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Monday August 18, 2014 MYT 12:00:00 AM
Monday August 18, 2014 MYT 9:15:20 AM
by r.s.n. murali
Yhank you: Mak handing over a plaque as a token of appreciation to Lai as Teng looks on in Malacca.
MALACCA: At 28, Lai Mee Yee has donated 60% of her liver to a stranger and now she has decided to quit her IT job to become a social worker.
As a full-time volunteer at a Buddhist temple in Selangor where she signed up last month, she would only be paid a token from devotees.
“Life is short. Look around us. Tragedies like MH17 claimed the lives of the young and old,” she said.
“All of us are vulnerable to illnesses and tragedies, regardless of our age. This has made me realise that time is passing quickly and it is better to start doing good,” she said in an interview during a dinner on Saturday.
The dinner was arranged by St Francis Institution’s (SFI) Parent-Teachers Association chairman Mak Chee Kin as appreciation to Lai for her priceless gift to Teng Cyun Shen, 16.
The SFI and PTA had organised a donation drive which received overwhelming response from people who wanted to help the teenager.
Lai made headlines in February for donating 60% of her liver to Teng, who was suffering from end-stage Caroli disease, a rare congenital disorder, and given a prognosis of just a few months to live.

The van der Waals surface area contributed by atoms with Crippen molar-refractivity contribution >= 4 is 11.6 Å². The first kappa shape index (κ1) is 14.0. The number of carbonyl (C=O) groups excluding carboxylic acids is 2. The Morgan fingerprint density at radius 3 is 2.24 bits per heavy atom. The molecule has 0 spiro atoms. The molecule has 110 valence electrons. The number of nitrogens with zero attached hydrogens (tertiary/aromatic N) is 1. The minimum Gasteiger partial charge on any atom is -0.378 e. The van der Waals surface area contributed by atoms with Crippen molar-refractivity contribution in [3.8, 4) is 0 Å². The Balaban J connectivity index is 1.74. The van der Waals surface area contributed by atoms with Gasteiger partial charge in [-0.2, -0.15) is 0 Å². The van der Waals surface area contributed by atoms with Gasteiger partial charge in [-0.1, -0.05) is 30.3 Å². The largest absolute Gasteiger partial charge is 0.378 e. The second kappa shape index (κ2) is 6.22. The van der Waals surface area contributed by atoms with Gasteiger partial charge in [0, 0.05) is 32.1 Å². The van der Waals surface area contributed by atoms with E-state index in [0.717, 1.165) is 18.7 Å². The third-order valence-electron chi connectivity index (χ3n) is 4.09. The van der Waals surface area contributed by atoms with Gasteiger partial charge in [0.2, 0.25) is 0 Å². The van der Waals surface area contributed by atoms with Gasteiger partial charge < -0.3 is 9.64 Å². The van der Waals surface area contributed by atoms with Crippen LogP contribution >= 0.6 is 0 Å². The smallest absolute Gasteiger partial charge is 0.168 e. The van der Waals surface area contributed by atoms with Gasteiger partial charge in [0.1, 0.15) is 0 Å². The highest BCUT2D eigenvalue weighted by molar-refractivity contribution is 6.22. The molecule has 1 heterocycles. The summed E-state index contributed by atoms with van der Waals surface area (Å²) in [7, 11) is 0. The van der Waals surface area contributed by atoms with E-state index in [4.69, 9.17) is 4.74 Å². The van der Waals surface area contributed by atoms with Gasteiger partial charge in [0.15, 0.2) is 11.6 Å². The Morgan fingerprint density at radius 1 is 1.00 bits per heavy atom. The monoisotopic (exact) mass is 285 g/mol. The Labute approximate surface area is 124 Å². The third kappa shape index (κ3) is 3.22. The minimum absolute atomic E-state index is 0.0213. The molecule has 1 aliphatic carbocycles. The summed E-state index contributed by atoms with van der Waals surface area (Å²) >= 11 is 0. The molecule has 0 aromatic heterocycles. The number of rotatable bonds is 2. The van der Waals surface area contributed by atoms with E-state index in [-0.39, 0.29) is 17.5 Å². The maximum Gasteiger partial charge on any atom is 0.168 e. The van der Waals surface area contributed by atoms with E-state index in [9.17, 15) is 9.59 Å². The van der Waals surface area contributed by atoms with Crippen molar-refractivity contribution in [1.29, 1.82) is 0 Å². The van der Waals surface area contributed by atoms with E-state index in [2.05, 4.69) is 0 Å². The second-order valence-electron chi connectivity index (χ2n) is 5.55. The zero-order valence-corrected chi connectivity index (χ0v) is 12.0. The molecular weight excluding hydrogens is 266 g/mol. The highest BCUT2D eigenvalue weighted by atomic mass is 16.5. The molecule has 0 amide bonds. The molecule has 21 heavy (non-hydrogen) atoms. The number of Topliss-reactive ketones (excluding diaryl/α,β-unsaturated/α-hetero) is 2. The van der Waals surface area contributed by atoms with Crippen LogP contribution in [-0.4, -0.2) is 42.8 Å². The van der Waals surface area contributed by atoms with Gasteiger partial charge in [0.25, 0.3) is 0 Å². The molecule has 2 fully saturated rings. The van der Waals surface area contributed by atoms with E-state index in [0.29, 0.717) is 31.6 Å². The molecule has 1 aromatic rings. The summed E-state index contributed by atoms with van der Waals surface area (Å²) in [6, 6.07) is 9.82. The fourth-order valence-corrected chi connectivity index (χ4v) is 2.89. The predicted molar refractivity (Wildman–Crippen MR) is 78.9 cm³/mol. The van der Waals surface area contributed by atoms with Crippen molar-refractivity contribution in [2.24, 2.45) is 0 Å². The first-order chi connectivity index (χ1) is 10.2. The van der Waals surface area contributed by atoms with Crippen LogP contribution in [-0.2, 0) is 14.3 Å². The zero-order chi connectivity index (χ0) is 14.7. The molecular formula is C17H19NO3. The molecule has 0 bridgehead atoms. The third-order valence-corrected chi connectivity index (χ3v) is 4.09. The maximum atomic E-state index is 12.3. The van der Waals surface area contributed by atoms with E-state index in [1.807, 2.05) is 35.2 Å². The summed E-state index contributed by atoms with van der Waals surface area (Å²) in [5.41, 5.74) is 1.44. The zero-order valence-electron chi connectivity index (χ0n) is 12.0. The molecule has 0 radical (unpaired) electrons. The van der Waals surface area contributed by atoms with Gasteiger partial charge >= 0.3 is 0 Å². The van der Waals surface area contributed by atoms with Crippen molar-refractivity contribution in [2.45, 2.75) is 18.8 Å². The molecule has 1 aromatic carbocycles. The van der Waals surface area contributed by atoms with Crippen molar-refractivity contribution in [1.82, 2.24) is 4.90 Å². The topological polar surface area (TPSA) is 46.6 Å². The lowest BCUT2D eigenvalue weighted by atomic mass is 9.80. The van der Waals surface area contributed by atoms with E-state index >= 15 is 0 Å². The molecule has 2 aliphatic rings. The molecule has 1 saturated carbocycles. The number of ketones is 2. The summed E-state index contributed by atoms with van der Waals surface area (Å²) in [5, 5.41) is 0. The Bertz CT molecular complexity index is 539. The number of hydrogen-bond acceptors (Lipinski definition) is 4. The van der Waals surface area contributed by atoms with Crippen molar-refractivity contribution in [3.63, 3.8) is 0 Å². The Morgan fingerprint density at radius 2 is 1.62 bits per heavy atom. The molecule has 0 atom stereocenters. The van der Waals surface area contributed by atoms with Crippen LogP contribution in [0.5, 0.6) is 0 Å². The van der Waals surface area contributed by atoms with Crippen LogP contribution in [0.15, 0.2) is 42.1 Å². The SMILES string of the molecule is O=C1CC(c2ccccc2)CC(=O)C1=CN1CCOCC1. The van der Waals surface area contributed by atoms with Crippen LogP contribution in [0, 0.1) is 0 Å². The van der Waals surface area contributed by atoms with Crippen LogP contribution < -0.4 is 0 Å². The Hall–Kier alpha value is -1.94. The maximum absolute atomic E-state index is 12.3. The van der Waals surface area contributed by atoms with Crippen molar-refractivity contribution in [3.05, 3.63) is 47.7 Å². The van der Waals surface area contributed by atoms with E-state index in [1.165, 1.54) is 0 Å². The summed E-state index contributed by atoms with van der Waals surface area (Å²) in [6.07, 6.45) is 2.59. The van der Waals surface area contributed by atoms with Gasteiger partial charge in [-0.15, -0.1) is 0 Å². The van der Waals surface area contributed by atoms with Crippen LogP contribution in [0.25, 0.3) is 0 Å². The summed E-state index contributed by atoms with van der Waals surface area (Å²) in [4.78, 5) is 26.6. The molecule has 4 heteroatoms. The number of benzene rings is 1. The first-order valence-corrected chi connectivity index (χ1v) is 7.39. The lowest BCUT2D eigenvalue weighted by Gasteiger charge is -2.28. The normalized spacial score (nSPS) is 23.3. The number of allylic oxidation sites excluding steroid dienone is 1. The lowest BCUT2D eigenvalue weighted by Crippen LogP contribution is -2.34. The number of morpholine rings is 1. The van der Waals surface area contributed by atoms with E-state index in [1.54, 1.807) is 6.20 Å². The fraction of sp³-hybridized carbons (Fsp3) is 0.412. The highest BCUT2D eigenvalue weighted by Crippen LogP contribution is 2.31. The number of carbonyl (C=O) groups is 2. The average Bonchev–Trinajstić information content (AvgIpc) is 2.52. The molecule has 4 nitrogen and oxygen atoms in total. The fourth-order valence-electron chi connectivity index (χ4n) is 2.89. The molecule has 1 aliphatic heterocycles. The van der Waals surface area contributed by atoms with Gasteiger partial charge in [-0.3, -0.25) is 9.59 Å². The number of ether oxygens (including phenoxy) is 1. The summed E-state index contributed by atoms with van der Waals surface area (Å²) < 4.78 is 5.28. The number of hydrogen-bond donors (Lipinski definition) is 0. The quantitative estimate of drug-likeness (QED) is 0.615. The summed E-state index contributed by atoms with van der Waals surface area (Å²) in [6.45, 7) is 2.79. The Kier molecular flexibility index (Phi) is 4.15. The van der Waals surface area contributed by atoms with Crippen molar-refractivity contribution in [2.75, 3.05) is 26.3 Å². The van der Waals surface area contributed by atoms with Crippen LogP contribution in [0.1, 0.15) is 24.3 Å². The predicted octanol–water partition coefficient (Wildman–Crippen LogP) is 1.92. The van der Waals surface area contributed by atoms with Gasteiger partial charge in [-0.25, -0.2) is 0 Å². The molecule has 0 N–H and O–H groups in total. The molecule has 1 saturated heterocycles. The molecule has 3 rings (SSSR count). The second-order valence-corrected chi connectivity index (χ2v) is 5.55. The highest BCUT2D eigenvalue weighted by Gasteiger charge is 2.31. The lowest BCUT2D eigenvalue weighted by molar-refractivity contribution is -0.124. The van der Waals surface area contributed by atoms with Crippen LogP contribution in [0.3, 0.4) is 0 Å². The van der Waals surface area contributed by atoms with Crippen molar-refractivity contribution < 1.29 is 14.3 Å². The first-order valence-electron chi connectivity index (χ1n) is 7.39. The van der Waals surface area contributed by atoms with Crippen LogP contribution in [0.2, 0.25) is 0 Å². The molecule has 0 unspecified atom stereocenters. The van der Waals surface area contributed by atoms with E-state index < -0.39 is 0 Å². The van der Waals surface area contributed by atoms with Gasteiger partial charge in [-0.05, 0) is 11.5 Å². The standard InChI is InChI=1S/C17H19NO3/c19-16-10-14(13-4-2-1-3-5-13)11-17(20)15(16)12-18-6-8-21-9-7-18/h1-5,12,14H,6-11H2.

Lai, who previously earned about RM3,000 monthly from her IT job, said that her family and friends had initially objected to her decision to donate her liver to a stranger.
“But I told them that they were entitled to their opinion,” said Lai, who has two siblings.
She found out about the boy’s plight through social media and was moved by a photograph of him lying helplessly in bed.
The surgery took place at Singapore’s National University Hospital earlier this year after her organ matched Teng’s medical requirements.
Seeing Teng in a joyful mood after recuperating from the surgery spurred Lai to give up material pursuits and become a full-time social worker.
“I told myself, ‘Let’s do good. And stop looking for a life partner’,” she said.
Lai will leave for Taiwan next year to learn more about Buddhism before joining a monastery here to help others.
Teng has since expressed his gratitude to Lai.
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